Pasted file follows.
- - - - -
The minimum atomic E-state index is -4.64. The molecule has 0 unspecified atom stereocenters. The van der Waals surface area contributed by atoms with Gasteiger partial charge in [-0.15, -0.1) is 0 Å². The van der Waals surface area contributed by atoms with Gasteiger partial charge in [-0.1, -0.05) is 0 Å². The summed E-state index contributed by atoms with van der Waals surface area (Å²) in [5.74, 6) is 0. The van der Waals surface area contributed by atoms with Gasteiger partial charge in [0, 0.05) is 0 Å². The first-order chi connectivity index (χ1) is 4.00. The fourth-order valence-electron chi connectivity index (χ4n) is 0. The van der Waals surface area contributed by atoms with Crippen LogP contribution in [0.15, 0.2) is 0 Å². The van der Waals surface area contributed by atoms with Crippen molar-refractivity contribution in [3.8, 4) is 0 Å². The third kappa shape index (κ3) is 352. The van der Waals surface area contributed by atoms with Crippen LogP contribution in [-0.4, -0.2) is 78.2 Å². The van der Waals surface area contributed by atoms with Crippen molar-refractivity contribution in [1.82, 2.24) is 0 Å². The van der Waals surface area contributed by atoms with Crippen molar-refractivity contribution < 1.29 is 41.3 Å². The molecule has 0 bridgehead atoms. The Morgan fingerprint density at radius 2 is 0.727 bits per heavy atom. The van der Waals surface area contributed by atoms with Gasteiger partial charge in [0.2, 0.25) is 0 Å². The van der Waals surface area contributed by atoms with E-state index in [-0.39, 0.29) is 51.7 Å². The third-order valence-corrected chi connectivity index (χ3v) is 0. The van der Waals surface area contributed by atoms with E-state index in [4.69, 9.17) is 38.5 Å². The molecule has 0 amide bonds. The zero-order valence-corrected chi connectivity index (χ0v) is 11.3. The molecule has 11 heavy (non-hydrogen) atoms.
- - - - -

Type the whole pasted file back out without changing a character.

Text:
The minimum atomic E-state index is -4.64. The molecule has 0 unspecified atom stereocenters. The van der Waals surface area contributed by atoms with Gasteiger partial charge in [-0.15, -0.1) is 0 Å². The van der Waals surface area contributed by atoms with Gasteiger partial charge in [-0.1, -0.05) is 0 Å². The summed E-state index contributed by atoms with van der Waals surface area (Å²) in [5.74, 6) is 0. The van der Waals surface area contributed by atoms with Gasteiger partial charge in [0, 0.05) is 0 Å². The first-order chi connectivity index (χ1) is 4.00. The fourth-order valence-electron chi connectivity index (χ4n) is 0. The van der Waals surface area contributed by atoms with Crippen LogP contribution in [0.15, 0.2) is 0 Å². The van der Waals surface area contributed by atoms with Crippen molar-refractivity contribution in [3.8, 4) is 0 Å². The third kappa shape index (κ3) is 352. The van der Waals surface area contributed by atoms with Crippen LogP contribution in [-0.4, -0.2) is 78.2 Å². The van der Waals surface area contributed by atoms with Crippen molar-refractivity contribution in [1.82, 2.24) is 0 Å². The van der Waals surface area contributed by atoms with Crippen molar-refractivity contribution < 1.29 is 41.3 Å². The molecule has 0 bridgehead atoms. The Morgan fingerprint density at radius 2 is 0.727 bits per heavy atom. The van der Waals surface area contributed by atoms with Gasteiger partial charge in [0.2, 0.25) is 0 Å². The van der Waals surface area contributed by atoms with E-state index in [-0.39, 0.29) is 51.7 Å². The third-order valence-corrected chi connectivity index (χ3v) is 0. The van der Waals surface area contributed by atoms with E-state index in [4.69, 9.17) is 38.5 Å². The molecule has 0 amide bonds. The zero-order valence-corrected chi connectivity index (χ0v) is 11.3. The molecule has 11 heavy (non-hydrogen) atoms.